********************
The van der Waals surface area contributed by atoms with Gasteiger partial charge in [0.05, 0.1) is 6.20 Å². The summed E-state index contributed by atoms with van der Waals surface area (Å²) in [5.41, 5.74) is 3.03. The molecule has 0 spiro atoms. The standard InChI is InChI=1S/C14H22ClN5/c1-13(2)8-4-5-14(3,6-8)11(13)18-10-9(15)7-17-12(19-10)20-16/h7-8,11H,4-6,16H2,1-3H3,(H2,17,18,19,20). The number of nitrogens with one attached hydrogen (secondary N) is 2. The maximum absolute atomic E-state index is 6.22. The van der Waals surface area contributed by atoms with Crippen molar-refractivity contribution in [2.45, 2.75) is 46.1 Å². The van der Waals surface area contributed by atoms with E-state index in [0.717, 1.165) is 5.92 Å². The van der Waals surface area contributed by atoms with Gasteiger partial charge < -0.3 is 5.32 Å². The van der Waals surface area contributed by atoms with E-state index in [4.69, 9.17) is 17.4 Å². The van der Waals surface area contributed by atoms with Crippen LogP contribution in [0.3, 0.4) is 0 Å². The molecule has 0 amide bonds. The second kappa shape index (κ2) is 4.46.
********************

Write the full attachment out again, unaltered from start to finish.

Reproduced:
The van der Waals surface area contributed by atoms with Gasteiger partial charge in [0.05, 0.1) is 6.20 Å². The summed E-state index contributed by atoms with van der Waals surface area (Å²) in [5.41, 5.74) is 3.03. The molecule has 0 spiro atoms. The standard InChI is InChI=1S/C14H22ClN5/c1-13(2)8-4-5-14(3,6-8)11(13)18-10-9(15)7-17-12(19-10)20-16/h7-8,11H,4-6,16H2,1-3H3,(H2,17,18,19,20). The number of nitrogens with one attached hydrogen (secondary N) is 2. The maximum absolute atomic E-state index is 6.22. The van der Waals surface area contributed by atoms with Crippen molar-refractivity contribution in [2.45, 2.75) is 46.1 Å². The van der Waals surface area contributed by atoms with E-state index in [0.717, 1.165) is 5.92 Å². The van der Waals surface area contributed by atoms with Gasteiger partial charge < -0.3 is 5.32 Å². The van der Waals surface area contributed by atoms with E-state index in [4.69, 9.17) is 17.4 Å². The van der Waals surface area contributed by atoms with Crippen LogP contribution in [0.3, 0.4) is 0 Å². The molecule has 0 amide bonds. The second kappa shape index (κ2) is 4.46.